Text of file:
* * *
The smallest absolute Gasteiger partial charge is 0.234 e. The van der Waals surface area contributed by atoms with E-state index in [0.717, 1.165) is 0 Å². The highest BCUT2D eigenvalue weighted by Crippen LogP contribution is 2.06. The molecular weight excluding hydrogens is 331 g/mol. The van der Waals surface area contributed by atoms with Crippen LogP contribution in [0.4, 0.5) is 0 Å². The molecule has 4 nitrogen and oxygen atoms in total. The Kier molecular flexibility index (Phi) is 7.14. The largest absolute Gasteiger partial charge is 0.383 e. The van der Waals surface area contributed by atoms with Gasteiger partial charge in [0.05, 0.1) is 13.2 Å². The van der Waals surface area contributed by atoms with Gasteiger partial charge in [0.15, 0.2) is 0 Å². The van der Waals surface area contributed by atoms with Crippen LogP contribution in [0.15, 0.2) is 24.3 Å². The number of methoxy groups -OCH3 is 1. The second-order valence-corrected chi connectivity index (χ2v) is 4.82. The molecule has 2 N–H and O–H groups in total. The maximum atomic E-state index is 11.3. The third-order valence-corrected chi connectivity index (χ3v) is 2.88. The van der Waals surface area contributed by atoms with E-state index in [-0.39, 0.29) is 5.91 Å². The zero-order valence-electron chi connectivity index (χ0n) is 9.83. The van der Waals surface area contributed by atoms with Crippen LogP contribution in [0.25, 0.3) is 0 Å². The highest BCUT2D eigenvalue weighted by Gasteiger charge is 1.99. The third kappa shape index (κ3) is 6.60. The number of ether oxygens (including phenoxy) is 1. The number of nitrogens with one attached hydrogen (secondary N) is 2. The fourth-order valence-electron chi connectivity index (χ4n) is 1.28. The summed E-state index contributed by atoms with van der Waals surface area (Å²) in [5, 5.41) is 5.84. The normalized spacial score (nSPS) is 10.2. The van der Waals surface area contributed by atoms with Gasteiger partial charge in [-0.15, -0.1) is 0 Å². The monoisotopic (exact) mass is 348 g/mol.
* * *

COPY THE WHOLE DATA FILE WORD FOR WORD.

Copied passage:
The smallest absolute Gasteiger partial charge is 0.234 e. The van der Waals surface area contributed by atoms with E-state index in [0.717, 1.165) is 0 Å². The highest BCUT2D eigenvalue weighted by Crippen LogP contribution is 2.06. The molecular weight excluding hydrogens is 331 g/mol. The van der Waals surface area contributed by atoms with Crippen LogP contribution in [0.4, 0.5) is 0 Å². The molecule has 4 nitrogen and oxygen atoms in total. The Kier molecular flexibility index (Phi) is 7.14. The largest absolute Gasteiger partial charge is 0.383 e. The van der Waals surface area contributed by atoms with Gasteiger partial charge in [0.05, 0.1) is 13.2 Å². The van der Waals surface area contributed by atoms with Gasteiger partial charge in [0.15, 0.2) is 0 Å². The van der Waals surface area contributed by atoms with Crippen LogP contribution in [0.15, 0.2) is 24.3 Å². The number of methoxy groups -OCH3 is 1. The second-order valence-corrected chi connectivity index (χ2v) is 4.82. The molecule has 2 N–H and O–H groups in total. The maximum atomic E-state index is 11.3. The third-order valence-corrected chi connectivity index (χ3v) is 2.88. The van der Waals surface area contributed by atoms with E-state index in [-0.39, 0.29) is 5.91 Å². The zero-order valence-electron chi connectivity index (χ0n) is 9.83. The van der Waals surface area contributed by atoms with Crippen LogP contribution in [0.25, 0.3) is 0 Å². The highest BCUT2D eigenvalue weighted by Gasteiger charge is 1.99. The third kappa shape index (κ3) is 6.60. The number of ether oxygens (including phenoxy) is 1. The number of nitrogens with one attached hydrogen (secondary N) is 2. The fourth-order valence-electron chi connectivity index (χ4n) is 1.28. The summed E-state index contributed by atoms with van der Waals surface area (Å²) in [5, 5.41) is 5.84. The normalized spacial score (nSPS) is 10.2. The van der Waals surface area contributed by atoms with Gasteiger partial charge in [-0.15, -0.1) is 0 Å². The monoisotopic (exact) mass is 348 g/mol.